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Chris Edgell
February 4th, 2010, 11:47 PM
I have changed from my one primary computer to another and when I went to a tutorial, I found that "Oh, yeah, I have to install programs and/or packages to play the videos-to see AND hear them. I have no sound.

I guess, I think if I can get the list of what I used to have that I will install them and GET sound.

samantha_
February 4th, 2010, 11:48 PM
http://ubuntuforums.org/showthread.php?t=261366

Enigmapond
February 4th, 2010, 11:54 PM
dpkg -l (that's a small L not an i) This will give you a listing of installed packages.

Chris Edgell
February 5th, 2010, 12:10 AM
Oh, samantha, I didn't know how great your thread would look to me until I went to the code given by Enigmaposd. No offfense. Once I saw THAT list of all that is installed I knew I couldn't even begin with that! So it's an especial thanks for that thread, Samantha.

Orion8
February 5th, 2010, 05:21 AM
I note the new "Ubuntu Software Center" lets you do this too. Open it up and select the "installed software" tab... Normally I use Synaptic or a terminal shell so I just figured this out! I think its a nice feature.

Edit: This method only shows installed programs, not libraries or packages per se. Still, very hand to see what you have.

grobar87
February 5th, 2010, 05:23 AM
where is installed firefox in ubuntu?
in home .mozilla?
tnx :)

Chris Edgell
February 5th, 2010, 05:53 AM
grobar87,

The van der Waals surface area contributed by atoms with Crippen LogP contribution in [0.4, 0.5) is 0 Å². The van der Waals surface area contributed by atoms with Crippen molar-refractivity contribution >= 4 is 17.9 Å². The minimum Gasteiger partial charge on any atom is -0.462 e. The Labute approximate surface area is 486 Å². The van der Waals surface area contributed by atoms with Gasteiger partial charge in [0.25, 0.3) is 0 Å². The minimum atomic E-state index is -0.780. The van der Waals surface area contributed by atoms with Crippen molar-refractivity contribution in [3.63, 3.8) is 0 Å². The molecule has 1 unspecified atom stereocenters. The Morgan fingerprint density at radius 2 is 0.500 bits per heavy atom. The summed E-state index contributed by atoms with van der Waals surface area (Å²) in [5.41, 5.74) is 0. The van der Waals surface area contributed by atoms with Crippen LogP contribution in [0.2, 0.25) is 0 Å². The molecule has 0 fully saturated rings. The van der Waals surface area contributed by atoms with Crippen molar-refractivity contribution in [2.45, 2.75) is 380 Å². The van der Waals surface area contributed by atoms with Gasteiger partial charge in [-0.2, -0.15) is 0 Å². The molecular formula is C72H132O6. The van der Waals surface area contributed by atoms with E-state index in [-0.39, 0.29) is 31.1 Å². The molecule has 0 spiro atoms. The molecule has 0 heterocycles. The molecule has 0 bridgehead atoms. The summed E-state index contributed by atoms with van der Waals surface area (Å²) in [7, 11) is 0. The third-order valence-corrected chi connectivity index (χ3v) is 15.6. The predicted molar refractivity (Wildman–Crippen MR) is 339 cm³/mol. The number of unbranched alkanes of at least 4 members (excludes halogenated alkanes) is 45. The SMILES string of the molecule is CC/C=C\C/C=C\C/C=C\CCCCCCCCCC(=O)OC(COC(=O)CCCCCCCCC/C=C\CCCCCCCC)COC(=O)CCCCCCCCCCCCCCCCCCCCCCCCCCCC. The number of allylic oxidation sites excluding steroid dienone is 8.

Do you know how to get to Synaptic Package Manager?

Applications > System > Synaptic Package Manager shown in the first screenshot.

When you click that you will see the Package Manager, in the search box type Firefox.

You'll probably get another small window, type Firefox again... (see 2nd screenshot)

Tick the box and you'll get a window where it says "Install", it will probably show you the other apps that are related. They will be installed as a package when you go to the top and click "Apply".

You may go through all the steps and not apply. Maybe you want to wait and see if someone else tells you something else about this.

You may go ov

drzoo2
February 5th, 2010, 06:33 AM
dpkg -l (that's a small L not an i) This will give you a listing of installed packages.


Just to expand on this a little, add the standard out redirector and put it in a file.

like...


dpkg -l > listofpackages

This will create a file in your path that you can open with gedit.

z

Note this is all packages.

tom.swartz07
February 5th, 2010, 06:59 AM
Just to expand on this a little, add the standard out redirector and put it in a file.

like...


dpkg -l > listofpackages

This will create a file in your path that you can open with gedit.

z

Note this is all packages.

+1

I was going to suggest something like this. It makes it quick, simple and easy. Nice.

Dont forget the restore command (as highlighted in an earlier post)
dpkg --set-selections < listofpackages